The sunny days of summer offer a chance for children to enjoy fresh air and be active outdoors. But excessive exposure to the sun’s ultraviolet (UV) rays can pose long-term health risks — from wrinkles to cancer.
Sunscreen should contain the words “broad-spectrum” on the label — it means the sunblock will screen out both ultraviolet B (UVB) and ultraviolet A (UVA) rays. Choose a product with a sun protection factor (SPF) of at least 15.
The AAP offers the following tips to protect children from the sun:
Keep infants younger than 6 months out of direct sunlight, protected by the shade of an umbrella or tree. When physical protection from the sun is inadequate, apply sunscreen to small areas of your infant’s body, such as the face and hands.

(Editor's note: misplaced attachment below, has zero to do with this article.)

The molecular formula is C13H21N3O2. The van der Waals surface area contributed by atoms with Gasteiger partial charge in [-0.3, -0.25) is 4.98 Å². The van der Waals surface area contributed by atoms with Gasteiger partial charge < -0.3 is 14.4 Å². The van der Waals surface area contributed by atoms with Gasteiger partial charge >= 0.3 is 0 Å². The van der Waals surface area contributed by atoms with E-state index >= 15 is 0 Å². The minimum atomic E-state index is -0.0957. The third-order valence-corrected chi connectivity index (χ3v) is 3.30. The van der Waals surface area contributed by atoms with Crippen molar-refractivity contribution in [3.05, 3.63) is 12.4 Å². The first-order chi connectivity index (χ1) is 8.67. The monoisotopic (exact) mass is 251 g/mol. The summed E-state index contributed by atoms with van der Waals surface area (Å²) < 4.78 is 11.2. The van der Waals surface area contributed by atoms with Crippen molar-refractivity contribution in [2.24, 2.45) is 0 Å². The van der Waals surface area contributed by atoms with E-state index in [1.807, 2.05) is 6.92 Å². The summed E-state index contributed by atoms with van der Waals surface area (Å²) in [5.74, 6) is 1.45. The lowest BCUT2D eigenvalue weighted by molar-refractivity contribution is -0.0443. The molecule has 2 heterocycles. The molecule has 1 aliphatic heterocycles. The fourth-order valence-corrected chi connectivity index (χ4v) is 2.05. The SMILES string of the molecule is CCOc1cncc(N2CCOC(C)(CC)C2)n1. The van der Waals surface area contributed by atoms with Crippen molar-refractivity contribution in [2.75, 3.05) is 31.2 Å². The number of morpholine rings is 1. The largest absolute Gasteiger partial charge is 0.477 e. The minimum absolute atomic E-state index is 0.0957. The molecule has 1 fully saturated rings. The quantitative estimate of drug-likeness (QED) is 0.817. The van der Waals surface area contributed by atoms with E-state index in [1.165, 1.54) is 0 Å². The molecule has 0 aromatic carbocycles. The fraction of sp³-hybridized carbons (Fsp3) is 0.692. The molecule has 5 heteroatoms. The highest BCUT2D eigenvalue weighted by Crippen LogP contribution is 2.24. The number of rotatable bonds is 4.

Make sure children always wear sunblock, protective clothing, sunglasses and a hat with the brim facing forward.
Wet clothing does not offer adequate protection from the sun’s rays.
Be especially careful to help your child avoid sun exposure if he or she uses topical agents or takes medications that your pediatrician tells you make skin more sensitive to UV rays.
Children and infants should wear sunglasses whenever they are in the sun long enough to get a tan or sunburn. For maximum protection, pick a pair that fits your child well, has large lenses and has been labeled to block UV rays.
Try to avoid or minimize your child’s sun exposure between 10 a.m. and 4 p.m., when the sun’s rays are at their peak.
Because clouds reduce UV rays by only 20% to 40%, kids should wear sun protection even when it’s cloudy outside.
Finally, children learn by example, so parents should follow sun safety precautions themselves.
©2008 American Academy of Pediatrics. This information may be freely copied and distributed with proper attribution.